In her ekaharya abhinaya (or solo dance), she works her way through the classical dance form’s timetable of cholkattu, invocation to Goddess Bhagavati, swarajati or pure dance, varnam, where she elaborates her story, padam, where she describes her emotions, tillana or pure dance, and the final elements of shlokam and saptham.

The use of her toe and heel in a flowing manner, her calculated, conscious and softly restrained footwork, and her circular movements of her torso, synchronized to the chiming wind instruments and cymbals played by the musicians, is evocative as it is sublime in its adherence to its classical moorings. Her involvement with the tala (beat), bhava (emotions) and abhinaya (expressions), for a suave balance between these three elements, stamps her signature on this performance.

Yet with my smattering of knowledge on dance, I am well aware that she has found a unique physical vocabulary, a tasteful, refined corporeal aesthetic, very much her own, to take her audience through a journey of her needs, physical, and emotional.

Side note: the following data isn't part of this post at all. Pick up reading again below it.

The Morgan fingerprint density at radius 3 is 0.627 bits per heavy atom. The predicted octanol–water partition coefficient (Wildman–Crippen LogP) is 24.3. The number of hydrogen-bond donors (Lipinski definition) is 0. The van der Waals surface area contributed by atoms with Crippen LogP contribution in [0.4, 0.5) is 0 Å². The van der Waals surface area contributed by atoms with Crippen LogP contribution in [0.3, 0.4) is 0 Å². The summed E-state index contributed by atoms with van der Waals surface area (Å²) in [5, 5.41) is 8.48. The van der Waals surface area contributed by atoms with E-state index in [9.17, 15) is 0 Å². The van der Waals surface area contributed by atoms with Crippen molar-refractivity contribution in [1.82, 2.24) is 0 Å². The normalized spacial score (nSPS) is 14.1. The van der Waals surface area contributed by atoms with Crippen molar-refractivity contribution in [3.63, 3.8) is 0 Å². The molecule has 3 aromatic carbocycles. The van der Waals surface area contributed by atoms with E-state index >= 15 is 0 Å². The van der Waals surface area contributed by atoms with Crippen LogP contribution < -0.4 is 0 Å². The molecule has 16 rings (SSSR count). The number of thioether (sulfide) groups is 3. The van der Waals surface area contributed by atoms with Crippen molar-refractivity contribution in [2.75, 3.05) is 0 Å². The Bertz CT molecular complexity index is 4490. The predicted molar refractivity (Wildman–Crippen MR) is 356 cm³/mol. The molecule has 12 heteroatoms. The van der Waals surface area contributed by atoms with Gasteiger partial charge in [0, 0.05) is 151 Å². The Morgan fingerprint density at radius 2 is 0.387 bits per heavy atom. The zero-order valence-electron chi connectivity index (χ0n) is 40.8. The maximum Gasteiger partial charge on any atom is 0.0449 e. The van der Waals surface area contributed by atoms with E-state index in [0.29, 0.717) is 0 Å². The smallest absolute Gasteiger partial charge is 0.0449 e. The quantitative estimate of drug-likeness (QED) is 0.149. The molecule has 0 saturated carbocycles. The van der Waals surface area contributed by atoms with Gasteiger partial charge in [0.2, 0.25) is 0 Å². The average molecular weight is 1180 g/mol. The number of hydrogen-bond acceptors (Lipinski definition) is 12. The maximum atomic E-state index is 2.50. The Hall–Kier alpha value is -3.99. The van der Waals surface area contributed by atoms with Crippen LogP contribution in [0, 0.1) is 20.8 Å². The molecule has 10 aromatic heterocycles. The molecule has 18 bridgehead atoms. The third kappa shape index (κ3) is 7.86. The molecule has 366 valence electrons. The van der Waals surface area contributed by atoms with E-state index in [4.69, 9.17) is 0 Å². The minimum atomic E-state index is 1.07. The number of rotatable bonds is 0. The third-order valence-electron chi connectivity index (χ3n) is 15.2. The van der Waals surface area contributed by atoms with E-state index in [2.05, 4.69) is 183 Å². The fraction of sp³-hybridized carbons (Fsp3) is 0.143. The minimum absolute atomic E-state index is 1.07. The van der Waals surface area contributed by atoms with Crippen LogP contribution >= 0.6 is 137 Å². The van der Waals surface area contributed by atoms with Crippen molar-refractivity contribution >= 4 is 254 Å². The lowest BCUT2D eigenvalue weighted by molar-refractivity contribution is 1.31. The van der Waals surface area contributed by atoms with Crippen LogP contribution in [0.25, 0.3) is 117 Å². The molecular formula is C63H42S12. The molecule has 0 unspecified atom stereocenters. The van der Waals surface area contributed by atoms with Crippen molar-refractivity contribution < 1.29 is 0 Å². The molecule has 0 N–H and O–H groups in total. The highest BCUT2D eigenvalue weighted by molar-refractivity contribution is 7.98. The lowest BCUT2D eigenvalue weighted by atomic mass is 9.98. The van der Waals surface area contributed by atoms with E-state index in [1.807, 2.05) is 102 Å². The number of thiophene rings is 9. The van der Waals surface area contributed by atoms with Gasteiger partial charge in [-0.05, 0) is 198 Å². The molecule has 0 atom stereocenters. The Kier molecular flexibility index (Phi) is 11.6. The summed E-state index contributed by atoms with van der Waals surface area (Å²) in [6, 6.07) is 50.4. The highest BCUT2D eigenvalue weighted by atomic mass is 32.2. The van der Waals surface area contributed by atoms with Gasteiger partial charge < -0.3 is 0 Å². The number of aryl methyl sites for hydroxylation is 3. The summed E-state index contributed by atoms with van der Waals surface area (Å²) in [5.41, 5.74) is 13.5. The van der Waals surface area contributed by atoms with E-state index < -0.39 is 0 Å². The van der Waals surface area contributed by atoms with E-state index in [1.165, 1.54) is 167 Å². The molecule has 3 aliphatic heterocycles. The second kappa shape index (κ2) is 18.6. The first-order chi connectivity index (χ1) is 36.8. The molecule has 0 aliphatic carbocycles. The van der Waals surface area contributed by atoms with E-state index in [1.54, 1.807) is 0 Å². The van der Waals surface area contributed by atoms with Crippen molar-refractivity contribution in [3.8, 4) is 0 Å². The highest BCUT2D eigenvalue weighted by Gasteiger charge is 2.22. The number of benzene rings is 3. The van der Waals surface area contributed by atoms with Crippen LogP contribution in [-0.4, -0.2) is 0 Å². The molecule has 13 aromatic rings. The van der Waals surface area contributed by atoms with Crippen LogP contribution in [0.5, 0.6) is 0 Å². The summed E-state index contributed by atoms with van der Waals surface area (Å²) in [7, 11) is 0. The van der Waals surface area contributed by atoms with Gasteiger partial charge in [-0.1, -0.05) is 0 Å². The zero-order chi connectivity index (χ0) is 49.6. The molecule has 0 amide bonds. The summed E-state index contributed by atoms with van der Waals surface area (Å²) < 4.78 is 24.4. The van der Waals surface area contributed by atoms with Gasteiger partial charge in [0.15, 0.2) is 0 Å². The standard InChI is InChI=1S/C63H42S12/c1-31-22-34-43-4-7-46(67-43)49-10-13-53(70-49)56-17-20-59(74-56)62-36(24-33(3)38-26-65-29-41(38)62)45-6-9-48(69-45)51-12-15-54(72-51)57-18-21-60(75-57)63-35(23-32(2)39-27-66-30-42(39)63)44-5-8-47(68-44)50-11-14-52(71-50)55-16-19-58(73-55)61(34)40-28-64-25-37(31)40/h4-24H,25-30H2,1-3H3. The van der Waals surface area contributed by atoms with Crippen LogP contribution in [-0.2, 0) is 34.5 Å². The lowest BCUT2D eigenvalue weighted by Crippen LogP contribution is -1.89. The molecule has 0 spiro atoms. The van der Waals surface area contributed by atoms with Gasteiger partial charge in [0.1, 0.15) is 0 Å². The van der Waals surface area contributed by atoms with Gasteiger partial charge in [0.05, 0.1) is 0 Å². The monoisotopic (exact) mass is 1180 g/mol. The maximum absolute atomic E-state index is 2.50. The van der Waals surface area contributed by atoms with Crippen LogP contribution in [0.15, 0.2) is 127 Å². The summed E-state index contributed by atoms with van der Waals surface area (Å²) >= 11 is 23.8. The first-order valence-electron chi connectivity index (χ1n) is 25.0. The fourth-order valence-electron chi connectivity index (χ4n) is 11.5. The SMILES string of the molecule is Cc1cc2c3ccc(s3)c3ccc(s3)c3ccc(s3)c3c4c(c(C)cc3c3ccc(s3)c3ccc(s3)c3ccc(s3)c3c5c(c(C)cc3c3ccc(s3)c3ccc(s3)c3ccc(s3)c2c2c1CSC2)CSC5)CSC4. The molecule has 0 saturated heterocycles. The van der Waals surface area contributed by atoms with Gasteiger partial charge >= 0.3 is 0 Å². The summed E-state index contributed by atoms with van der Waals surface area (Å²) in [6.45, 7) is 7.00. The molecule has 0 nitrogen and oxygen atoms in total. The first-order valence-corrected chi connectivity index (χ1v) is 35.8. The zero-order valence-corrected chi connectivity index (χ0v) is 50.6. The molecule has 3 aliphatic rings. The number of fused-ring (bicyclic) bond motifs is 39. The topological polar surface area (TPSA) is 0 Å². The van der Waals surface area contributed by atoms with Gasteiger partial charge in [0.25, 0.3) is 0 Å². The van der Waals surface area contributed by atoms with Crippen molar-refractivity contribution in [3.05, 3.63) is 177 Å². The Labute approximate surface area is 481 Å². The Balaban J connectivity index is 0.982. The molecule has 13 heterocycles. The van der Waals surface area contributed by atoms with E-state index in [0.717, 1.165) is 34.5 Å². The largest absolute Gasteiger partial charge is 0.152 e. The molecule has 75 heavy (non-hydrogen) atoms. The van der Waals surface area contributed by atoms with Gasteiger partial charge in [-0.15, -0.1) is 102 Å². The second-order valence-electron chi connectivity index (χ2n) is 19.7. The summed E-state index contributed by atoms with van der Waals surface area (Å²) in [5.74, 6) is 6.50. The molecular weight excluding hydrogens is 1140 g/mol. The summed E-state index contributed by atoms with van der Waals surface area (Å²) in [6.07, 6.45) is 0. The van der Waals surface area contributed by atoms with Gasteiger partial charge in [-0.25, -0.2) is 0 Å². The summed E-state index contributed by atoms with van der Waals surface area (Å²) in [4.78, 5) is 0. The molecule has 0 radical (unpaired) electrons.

As I watch Kanak Nair spin out her desires, her poeticising of her presence, from her innocent childhood, to her exciting adolescence, to the freshness of first love, to the full bloom of youth, to her fulfilling marriage, and her sudden widowhood and deprivations thereafter, I react to the unbridled sensations she captures.

I savor the manner in which her body rings with discoveries of innocent sensualities, and bolder discoveries of the erotic. I delight in her capacity to feel joy as well as give joy so clearly evident in her movements. And, I exult in how she goes from being bashful to bold, in how she morphs from being a grammarian of allure, edgy, ravenous, and moody, to a screen for her audience to project their own secret fantasies and longings. And I marvel at how she articulates her unfulfilled needs in widowhood.

Like Kanak Nair, I, too, dare to know my body, fully, in my twenties. Not as an obsession chased with single minded intent, my pursuit of career, and reading being far more voracious, but as a matter of personal choice.

Though not a dancer, but fitted with a charismatic body presence, I am forward in discovering the erotic as a source of my power. I abduct the madness of desire, its highs and lows, and its dangers, subterfuges, and competitiveness.

I, like her, break out of being weighed down by my social identity, and do not allow the world to leash me within limited roles, sexually or otherwise.